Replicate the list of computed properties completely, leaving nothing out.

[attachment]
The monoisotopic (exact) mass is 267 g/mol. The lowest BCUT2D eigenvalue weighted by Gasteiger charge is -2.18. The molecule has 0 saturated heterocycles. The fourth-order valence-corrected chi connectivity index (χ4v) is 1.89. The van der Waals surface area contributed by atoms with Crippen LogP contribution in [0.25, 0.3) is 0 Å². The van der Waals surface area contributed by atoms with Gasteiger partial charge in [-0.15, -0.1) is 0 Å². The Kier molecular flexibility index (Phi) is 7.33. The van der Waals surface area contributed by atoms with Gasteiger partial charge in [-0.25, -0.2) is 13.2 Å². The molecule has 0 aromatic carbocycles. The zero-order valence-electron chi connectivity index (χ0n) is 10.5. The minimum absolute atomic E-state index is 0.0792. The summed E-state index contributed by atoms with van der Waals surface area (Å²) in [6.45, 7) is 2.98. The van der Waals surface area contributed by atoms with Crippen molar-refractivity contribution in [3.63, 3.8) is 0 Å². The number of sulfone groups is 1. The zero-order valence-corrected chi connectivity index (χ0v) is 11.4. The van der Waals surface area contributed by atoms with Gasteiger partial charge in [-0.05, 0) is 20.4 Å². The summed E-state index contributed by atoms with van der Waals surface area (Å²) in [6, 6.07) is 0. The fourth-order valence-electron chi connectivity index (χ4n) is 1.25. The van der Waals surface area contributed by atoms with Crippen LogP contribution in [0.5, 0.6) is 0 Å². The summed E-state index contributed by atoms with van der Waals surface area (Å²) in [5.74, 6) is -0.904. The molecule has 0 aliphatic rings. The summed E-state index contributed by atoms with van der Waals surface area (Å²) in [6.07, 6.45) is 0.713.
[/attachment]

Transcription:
The monoisotopic (exact) mass is 267 g/mol. The lowest BCUT2D eigenvalue weighted by Gasteiger charge is -2.18. The molecule has 0 saturated heterocycles. The fourth-order valence-corrected chi connectivity index (χ4v) is 1.89. The van der Waals surface area contributed by atoms with Crippen LogP contribution in [0.25, 0.3) is 0 Å². The van der Waals surface area contributed by atoms with Gasteiger partial charge in [-0.15, -0.1) is 0 Å². The Kier molecular flexibility index (Phi) is 7.33. The van der Waals surface area contributed by atoms with Gasteiger partial charge in [-0.25, -0.2) is 13.2 Å². The molecule has 0 aromatic carbocycles. The zero-order valence-electron chi connectivity index (χ0n) is 10.5. The minimum absolute atomic E-state index is 0.0792. The summed E-state index contributed by atoms with van der Waals surface area (Å²) in [6.45, 7) is 2.98. The van der Waals surface area contributed by atoms with Crippen molar-refractivity contribution in [3.63, 3.8) is 0 Å². The number of sulfone groups is 1. The zero-order valence-corrected chi connectivity index (χ0v) is 11.4. The van der Waals surface area contributed by atoms with Gasteiger partial charge in [-0.05, 0) is 20.4 Å². The summed E-state index contributed by atoms with van der Waals surface area (Å²) in [6, 6.07) is 0. The fourth-order valence-electron chi connectivity index (χ4n) is 1.25. The van der Waals surface area contributed by atoms with Crippen LogP contribution in [0.5, 0.6) is 0 Å². The summed E-state index contributed by atoms with van der Waals surface area (Å²) in [5.74, 6) is -0.904. The molecule has 0 aliphatic rings. The summed E-state index contributed by atoms with van der Waals surface area (Å²) in [6.07, 6.45) is 0.713.